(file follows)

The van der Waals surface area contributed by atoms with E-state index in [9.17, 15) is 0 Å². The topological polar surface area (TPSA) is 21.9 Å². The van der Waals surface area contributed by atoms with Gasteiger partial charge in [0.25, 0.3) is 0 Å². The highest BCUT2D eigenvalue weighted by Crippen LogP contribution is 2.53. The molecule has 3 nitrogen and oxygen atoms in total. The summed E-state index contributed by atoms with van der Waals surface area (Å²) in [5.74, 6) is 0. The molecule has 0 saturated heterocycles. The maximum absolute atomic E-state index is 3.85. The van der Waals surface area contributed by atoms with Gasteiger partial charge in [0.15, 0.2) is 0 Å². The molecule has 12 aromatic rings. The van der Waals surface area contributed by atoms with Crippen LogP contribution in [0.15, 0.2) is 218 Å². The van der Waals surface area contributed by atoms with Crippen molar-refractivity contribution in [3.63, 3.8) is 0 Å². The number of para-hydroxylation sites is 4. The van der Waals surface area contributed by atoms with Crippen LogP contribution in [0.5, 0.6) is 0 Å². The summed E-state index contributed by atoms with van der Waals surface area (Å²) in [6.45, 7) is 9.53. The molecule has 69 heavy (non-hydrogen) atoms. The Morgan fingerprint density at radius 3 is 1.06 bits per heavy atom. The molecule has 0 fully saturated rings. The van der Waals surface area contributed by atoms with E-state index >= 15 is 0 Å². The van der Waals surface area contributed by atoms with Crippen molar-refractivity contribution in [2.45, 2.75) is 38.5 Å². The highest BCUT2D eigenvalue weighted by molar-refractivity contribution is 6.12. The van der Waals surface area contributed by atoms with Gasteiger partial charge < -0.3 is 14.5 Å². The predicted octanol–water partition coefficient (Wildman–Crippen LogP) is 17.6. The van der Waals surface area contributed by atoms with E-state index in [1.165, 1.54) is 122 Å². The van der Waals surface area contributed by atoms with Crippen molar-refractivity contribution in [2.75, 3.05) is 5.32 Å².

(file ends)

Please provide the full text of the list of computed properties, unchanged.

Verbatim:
The van der Waals surface area contributed by atoms with E-state index in [9.17, 15) is 0 Å². The topological polar surface area (TPSA) is 21.9 Å². The van der Waals surface area contributed by atoms with Gasteiger partial charge in [0.25, 0.3) is 0 Å². The highest BCUT2D eigenvalue weighted by Crippen LogP contribution is 2.53. The molecule has 3 nitrogen and oxygen atoms in total. The summed E-state index contributed by atoms with van der Waals surface area (Å²) in [5.74, 6) is 0. The molecule has 0 saturated heterocycles. The maximum absolute atomic E-state index is 3.85. The van der Waals surface area contributed by atoms with Gasteiger partial charge in [0.15, 0.2) is 0 Å². The molecule has 12 aromatic rings. The van der Waals surface area contributed by atoms with Crippen LogP contribution in [0.15, 0.2) is 218 Å². The van der Waals surface area contributed by atoms with Crippen molar-refractivity contribution in [3.63, 3.8) is 0 Å². The number of para-hydroxylation sites is 4. The van der Waals surface area contributed by atoms with Crippen LogP contribution in [0.5, 0.6) is 0 Å². The summed E-state index contributed by atoms with van der Waals surface area (Å²) in [6.45, 7) is 9.53. The molecule has 69 heavy (non-hydrogen) atoms. The Morgan fingerprint density at radius 3 is 1.06 bits per heavy atom. The molecule has 0 fully saturated rings. The van der Waals surface area contributed by atoms with E-state index >= 15 is 0 Å². The van der Waals surface area contributed by atoms with Crippen molar-refractivity contribution in [2.45, 2.75) is 38.5 Å². The highest BCUT2D eigenvalue weighted by molar-refractivity contribution is 6.12. The van der Waals surface area contributed by atoms with Gasteiger partial charge < -0.3 is 14.5 Å². The predicted octanol–water partition coefficient (Wildman–Crippen LogP) is 17.6. The van der Waals surface area contributed by atoms with E-state index in [1.165, 1.54) is 122 Å². The van der Waals surface area contributed by atoms with Crippen molar-refractivity contribution in [2.75, 3.05) is 5.32 Å².